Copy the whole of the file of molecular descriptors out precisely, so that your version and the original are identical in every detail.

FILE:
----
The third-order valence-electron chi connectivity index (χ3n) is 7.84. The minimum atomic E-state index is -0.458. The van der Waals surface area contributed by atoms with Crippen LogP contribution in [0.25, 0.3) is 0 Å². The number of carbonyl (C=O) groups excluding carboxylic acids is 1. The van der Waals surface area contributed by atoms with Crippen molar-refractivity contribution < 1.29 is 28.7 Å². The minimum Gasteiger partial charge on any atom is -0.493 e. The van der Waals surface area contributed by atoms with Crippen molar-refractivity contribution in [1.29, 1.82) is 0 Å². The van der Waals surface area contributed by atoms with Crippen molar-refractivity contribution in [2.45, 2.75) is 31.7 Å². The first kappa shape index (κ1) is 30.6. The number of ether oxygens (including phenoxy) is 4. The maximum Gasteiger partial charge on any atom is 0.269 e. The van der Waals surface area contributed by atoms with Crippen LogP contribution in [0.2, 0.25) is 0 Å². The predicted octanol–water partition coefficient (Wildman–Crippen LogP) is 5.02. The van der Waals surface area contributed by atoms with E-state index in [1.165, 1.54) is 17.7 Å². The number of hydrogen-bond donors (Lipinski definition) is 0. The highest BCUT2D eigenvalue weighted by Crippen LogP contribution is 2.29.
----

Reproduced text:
The third-order valence-electron chi connectivity index (χ3n) is 7.84. The minimum atomic E-state index is -0.458. The van der Waals surface area contributed by atoms with Crippen LogP contribution in [0.25, 0.3) is 0 Å². The number of carbonyl (C=O) groups excluding carboxylic acids is 1. The van der Waals surface area contributed by atoms with Crippen molar-refractivity contribution < 1.29 is 28.7 Å². The minimum Gasteiger partial charge on any atom is -0.493 e. The van der Waals surface area contributed by atoms with Crippen molar-refractivity contribution in [1.29, 1.82) is 0 Å². The van der Waals surface area contributed by atoms with Crippen molar-refractivity contribution in [2.45, 2.75) is 31.7 Å². The first kappa shape index (κ1) is 30.6. The number of ether oxygens (including phenoxy) is 4. The maximum Gasteiger partial charge on any atom is 0.269 e. The van der Waals surface area contributed by atoms with Crippen LogP contribution in [0.2, 0.25) is 0 Å². The predicted octanol–water partition coefficient (Wildman–Crippen LogP) is 5.02. The van der Waals surface area contributed by atoms with E-state index in [1.165, 1.54) is 17.7 Å². The number of hydrogen-bond donors (Lipinski definition) is 0. The highest BCUT2D eigenvalue weighted by Crippen LogP contribution is 2.29.